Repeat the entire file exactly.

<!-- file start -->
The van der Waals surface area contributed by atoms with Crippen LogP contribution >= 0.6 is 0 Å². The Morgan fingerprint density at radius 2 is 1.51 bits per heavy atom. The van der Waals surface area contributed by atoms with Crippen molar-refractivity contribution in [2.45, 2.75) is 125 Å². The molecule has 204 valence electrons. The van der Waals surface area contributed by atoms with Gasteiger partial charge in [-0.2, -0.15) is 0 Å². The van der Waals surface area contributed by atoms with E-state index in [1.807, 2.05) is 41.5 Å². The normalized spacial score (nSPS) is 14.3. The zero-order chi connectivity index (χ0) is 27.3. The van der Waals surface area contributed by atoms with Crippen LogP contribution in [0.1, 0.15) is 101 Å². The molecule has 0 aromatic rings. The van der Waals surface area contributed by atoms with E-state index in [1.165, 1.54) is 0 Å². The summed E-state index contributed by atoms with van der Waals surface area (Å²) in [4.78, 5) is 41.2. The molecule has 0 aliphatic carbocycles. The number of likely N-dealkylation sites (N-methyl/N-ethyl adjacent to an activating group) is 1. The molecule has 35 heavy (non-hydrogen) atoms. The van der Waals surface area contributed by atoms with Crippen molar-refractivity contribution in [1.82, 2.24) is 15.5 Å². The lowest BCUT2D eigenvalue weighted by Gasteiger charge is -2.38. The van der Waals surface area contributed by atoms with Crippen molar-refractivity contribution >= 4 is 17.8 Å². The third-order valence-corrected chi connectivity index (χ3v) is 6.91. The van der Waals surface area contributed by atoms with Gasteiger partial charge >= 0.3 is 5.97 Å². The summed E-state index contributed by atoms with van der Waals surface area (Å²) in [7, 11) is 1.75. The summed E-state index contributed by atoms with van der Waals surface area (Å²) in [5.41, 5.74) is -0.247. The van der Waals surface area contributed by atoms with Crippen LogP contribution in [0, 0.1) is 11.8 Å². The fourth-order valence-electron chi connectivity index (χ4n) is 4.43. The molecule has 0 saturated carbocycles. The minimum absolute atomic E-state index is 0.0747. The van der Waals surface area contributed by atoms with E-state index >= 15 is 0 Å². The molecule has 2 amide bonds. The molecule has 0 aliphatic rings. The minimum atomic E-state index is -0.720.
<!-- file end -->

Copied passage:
The van der Waals surface area contributed by atoms with Crippen LogP contribution >= 0.6 is 0 Å². The Morgan fingerprint density at radius 2 is 1.51 bits per heavy atom. The van der Waals surface area contributed by atoms with Crippen molar-refractivity contribution in [2.45, 2.75) is 125 Å². The molecule has 204 valence electrons. The van der Waals surface area contributed by atoms with Gasteiger partial charge in [-0.2, -0.15) is 0 Å². The van der Waals surface area contributed by atoms with E-state index in [1.807, 2.05) is 41.5 Å². The normalized spacial score (nSPS) is 14.3. The zero-order chi connectivity index (χ0) is 27.3. The van der Waals surface area contributed by atoms with Crippen LogP contribution in [0.1, 0.15) is 101 Å². The molecule has 0 aromatic rings. The van der Waals surface area contributed by atoms with E-state index in [1.165, 1.54) is 0 Å². The summed E-state index contributed by atoms with van der Waals surface area (Å²) in [4.78, 5) is 41.2. The molecule has 0 aliphatic carbocycles. The number of likely N-dealkylation sites (N-methyl/N-ethyl adjacent to an activating group) is 1. The molecule has 35 heavy (non-hydrogen) atoms. The van der Waals surface area contributed by atoms with Crippen molar-refractivity contribution in [1.82, 2.24) is 15.5 Å². The lowest BCUT2D eigenvalue weighted by Gasteiger charge is -2.38. The van der Waals surface area contributed by atoms with Crippen molar-refractivity contribution >= 4 is 17.8 Å². The third-order valence-corrected chi connectivity index (χ3v) is 6.91. The van der Waals surface area contributed by atoms with Gasteiger partial charge >= 0.3 is 5.97 Å². The summed E-state index contributed by atoms with van der Waals surface area (Å²) in [7, 11) is 1.75. The summed E-state index contributed by atoms with van der Waals surface area (Å²) in [5.41, 5.74) is -0.247. The van der Waals surface area contributed by atoms with Crippen LogP contribution in [0, 0.1) is 11.8 Å². The fourth-order valence-electron chi connectivity index (χ4n) is 4.43. The molecule has 0 saturated carbocycles. The minimum absolute atomic E-state index is 0.0747. The van der Waals surface area contributed by atoms with E-state index >= 15 is 0 Å². The molecule has 2 amide bonds. The molecule has 0 aliphatic rings. The minimum atomic E-state index is -0.720.